Summary: The Concert of the Trinity
Feast of the Trinity – June 3rd, 2007
† In Jesus Name †
14 May the grace of the Lord Jesus Christ, the love of God, and the fellowship of the Holy Spirit be with you all. 2 Corinthians 13:14 (NLT) And may you realize the extent to which that grace, love, and fellowship of our God is with you daily.
Complicated? You bet!
Last week, I saw a truly amazing concert on television. The concert included the 110 junior high school and high school musicians known as the Cleveland Youth Orchestra, a youth choir of another 60 teenagers, and the 1980’s rock and roll group Styx. Like a few of the rock groups from the 70’s and 80’s, Styx was a group their background as classical pianists and guitarists, along with rich 4 part harmony singing in their music. The band, often in the concert, explained where there inspiration came for the various pieces.
It was amazing to see their music played and sung with a full symphony, with strings and woodwinds and brass, and even glockenspiels and timpani’s! Instead of loud guitars only doing familiar solo instrumental runs, it was two young men, playing cellos. Their fingers flew over their strings, as they played incredibly the incredibly fast music with instruments more suitable to playing slow meditative pieces. A few times, I have seen “full scored” music – that is – the sheet music for an entire orchestra – every note that every instrument is to play. For a short piece, three to four minutes, a score takes up a huge notebook. For a concert such as I saw….the complicated score would take up file cabinets. But when you heard the concert, with everything so precisely tuned and accomplished, the beauty is astonishing.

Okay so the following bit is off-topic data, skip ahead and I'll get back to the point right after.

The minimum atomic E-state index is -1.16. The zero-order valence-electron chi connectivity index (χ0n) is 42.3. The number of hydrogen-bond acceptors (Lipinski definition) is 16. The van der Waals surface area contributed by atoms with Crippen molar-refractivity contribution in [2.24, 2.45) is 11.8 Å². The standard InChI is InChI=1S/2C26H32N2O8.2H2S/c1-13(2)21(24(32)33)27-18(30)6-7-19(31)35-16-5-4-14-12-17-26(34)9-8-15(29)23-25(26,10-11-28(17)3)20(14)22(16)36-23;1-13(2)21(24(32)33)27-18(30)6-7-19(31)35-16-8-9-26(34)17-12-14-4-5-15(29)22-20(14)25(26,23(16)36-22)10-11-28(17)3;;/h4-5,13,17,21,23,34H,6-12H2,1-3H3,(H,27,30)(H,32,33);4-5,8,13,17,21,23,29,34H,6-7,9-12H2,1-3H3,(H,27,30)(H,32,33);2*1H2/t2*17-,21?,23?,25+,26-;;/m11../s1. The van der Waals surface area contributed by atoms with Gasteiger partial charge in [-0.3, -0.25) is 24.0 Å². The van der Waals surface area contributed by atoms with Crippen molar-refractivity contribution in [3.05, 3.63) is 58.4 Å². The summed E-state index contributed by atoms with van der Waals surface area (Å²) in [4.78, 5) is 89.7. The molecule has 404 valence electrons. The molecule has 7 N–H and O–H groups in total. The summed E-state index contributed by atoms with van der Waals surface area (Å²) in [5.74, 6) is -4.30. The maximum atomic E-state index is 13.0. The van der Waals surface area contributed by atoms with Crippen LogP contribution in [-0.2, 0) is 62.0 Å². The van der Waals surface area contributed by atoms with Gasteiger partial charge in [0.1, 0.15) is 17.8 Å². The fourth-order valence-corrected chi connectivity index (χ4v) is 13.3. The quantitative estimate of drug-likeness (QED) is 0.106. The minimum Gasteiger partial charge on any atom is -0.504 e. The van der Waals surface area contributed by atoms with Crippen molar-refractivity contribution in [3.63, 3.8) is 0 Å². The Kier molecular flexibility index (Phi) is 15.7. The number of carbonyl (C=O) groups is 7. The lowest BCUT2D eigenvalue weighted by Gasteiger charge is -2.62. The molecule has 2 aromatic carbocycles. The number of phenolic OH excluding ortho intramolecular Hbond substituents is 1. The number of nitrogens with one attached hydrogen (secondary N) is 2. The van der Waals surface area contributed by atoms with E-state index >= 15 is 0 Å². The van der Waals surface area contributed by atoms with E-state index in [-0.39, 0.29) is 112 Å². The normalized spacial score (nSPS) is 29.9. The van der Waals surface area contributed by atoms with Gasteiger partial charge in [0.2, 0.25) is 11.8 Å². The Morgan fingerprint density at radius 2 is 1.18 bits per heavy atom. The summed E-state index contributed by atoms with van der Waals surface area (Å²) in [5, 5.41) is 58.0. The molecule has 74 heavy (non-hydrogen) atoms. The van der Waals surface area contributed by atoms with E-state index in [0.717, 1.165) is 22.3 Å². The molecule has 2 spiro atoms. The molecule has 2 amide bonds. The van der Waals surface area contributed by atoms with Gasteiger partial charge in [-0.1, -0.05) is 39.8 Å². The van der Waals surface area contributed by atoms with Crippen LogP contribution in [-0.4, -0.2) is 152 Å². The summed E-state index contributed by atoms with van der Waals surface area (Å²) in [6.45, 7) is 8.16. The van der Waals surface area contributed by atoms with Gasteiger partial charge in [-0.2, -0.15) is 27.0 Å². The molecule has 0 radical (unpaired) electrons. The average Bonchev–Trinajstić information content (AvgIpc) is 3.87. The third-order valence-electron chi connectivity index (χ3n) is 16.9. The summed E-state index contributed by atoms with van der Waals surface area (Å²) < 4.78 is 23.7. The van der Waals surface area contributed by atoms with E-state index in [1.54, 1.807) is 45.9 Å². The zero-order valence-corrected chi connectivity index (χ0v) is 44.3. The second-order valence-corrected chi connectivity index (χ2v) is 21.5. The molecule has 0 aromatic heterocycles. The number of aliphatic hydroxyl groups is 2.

Today is the day in the church year, where we celebrate something that is even more complicated, that is so complex, it makes a symphony seem simple. We celebrate that our God is three, and yet one. Our Father, our Lord and Savior Jesus the Messiah, and the Holy Spirit.
We said a creed today, that seems complicated, and a bit confusing. Perhaps we need to say it slowly, with a long pause between each clause. For the majestic glory described there, is worth considering, it is worth pondering. As is the second part of the Creed, which proclaims the incredible mystery of how Jesus is both fully God, and fully man.
What we can know….
I think, that like the great concert, there is a time to be in awe at the incredible details that comprise the concert, and a time to be amazed at how the parts work in incredibly unified perfection. There is also time, to relax and focus not on the details, and the complicated nature of the performance, but simply to revel, and rejoice at the finished product.
As we look at another section of Peter’s sermon on Pentecost, we see, we hear the symphony of Father, Son, and Spirit at work, preparing a masterpiece. As we see the three major components working together, may we realize the grace that is poured out on us, as our God, works a concert of incredible grace!